Unfortunately, the problem of ethical critique is in that it often ignores the broader impacts of marketing on society and fails to review the principles on which marketing was initially founded (Hackley 2009).

Intellectual and political critiques in marketing often go hand in hand. Researchers criticise the logic of the production era (Fullerton 1988) and re-evaluate the political consumerist orientation in postmodern marketing (Shah et al. 2007).

While intellectual critique helps re-establish the intellectual and logical value of marketing processes and outcomes, politics enables scholars to look deeper into the essence of the institutional and political forces that keep marketing afloat (Hackley 2009).

Unfortunately, even then, the controversies surrounding the definition of critical marketing and its application value continue to persist.

One of the main controversies is in the way critical marketing is being defined. Since critical marketing implies the presence of methodological and theoretical pluralism, the word “critical” creates a lot of confusion among marketing scholars.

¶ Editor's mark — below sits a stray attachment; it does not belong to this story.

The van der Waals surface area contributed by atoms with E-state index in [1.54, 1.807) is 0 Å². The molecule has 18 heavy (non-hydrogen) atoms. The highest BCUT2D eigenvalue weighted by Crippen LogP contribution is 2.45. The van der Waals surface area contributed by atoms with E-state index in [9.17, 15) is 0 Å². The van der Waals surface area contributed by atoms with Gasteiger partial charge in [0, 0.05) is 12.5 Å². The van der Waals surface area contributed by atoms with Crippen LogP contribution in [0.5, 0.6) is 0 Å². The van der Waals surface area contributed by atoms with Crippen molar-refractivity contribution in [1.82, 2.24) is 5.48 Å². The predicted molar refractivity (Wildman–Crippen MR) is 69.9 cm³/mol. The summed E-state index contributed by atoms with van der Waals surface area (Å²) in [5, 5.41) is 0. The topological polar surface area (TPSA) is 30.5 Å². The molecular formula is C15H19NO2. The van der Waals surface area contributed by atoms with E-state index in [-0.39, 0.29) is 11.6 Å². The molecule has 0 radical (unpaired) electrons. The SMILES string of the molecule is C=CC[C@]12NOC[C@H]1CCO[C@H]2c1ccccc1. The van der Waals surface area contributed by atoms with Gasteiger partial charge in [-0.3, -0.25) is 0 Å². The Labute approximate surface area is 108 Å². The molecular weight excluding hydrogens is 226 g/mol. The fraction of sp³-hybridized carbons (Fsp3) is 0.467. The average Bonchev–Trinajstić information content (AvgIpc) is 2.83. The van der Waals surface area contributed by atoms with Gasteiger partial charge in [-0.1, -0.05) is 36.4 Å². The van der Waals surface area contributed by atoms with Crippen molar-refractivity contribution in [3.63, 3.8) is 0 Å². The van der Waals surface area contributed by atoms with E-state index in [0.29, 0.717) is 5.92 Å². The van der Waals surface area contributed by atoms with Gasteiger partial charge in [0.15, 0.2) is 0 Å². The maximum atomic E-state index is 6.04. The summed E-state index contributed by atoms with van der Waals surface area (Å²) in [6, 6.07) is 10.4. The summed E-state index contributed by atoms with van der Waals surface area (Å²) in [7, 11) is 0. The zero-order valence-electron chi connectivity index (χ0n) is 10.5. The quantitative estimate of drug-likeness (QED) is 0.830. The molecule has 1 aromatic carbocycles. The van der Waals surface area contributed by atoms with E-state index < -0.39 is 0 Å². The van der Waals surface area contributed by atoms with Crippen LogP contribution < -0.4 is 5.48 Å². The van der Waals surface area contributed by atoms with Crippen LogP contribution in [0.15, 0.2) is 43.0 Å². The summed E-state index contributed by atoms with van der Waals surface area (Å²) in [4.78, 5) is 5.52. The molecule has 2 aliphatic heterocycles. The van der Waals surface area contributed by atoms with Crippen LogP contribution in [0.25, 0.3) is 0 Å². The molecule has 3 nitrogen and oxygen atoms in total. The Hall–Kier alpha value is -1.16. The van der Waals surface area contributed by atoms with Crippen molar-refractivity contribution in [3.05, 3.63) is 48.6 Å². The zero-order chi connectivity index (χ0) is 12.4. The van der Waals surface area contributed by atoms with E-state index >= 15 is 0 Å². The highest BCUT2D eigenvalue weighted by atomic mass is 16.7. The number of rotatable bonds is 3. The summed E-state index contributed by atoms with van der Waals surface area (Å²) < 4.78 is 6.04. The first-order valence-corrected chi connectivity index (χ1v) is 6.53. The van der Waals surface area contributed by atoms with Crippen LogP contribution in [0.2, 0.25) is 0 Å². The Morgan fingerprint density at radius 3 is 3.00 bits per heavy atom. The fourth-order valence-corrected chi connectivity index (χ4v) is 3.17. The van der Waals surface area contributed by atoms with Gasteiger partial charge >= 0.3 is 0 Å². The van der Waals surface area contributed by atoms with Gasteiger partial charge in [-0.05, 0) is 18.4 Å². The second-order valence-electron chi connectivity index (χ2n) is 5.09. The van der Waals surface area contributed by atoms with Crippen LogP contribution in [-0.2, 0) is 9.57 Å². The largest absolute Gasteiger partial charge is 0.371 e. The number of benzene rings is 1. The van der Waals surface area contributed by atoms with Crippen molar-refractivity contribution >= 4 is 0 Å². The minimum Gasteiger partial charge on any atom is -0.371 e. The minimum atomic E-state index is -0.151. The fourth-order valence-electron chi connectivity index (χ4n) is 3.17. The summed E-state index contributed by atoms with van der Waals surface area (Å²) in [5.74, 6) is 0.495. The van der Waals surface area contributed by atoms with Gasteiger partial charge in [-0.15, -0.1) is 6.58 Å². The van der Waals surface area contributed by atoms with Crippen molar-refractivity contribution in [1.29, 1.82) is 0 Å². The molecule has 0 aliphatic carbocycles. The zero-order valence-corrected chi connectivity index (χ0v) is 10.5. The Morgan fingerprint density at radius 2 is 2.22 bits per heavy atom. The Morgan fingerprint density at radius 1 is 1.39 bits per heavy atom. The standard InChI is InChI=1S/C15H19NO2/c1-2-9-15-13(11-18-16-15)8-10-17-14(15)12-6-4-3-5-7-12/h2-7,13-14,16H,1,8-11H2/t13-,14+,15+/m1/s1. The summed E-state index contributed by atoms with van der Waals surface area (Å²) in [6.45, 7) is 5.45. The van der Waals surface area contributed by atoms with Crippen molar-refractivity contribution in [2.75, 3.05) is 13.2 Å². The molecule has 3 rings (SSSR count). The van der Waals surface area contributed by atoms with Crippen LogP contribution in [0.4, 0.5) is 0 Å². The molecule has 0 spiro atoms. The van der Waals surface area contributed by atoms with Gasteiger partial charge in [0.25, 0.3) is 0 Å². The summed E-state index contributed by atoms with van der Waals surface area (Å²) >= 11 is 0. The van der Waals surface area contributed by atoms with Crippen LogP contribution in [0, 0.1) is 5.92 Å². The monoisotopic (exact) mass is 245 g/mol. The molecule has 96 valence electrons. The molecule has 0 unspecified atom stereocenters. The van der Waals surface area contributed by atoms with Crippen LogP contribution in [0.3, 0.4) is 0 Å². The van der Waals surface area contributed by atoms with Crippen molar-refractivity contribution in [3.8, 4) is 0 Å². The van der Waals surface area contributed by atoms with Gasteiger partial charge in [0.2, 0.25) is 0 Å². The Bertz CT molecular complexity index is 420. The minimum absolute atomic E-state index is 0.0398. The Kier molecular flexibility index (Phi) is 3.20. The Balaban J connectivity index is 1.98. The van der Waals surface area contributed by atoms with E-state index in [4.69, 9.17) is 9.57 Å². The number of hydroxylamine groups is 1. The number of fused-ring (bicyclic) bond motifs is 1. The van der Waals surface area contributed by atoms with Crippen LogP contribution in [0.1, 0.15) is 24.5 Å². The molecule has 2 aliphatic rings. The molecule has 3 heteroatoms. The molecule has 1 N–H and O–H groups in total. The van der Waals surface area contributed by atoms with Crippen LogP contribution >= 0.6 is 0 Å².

When Saren (2012) writes that the word “critical” in marketing is still in play, he also means that different scholars tend to assign different meanings to it. One of the biggest mistakes is placing the meaning of “critical marketing” within the boundaries of one particular ideology or school.

When researchers say that critical theory is based on the Frankfurt school and, more specifically, on the ideas of Marcuse and Habermas, they intentionally or unintentionally limit the scope of critical theories that can be used to analyse marketing flaws and unintended consequences for society.

Another mistake is in viewing critical marketing as inherently feminist or Marxist (Saren 2012).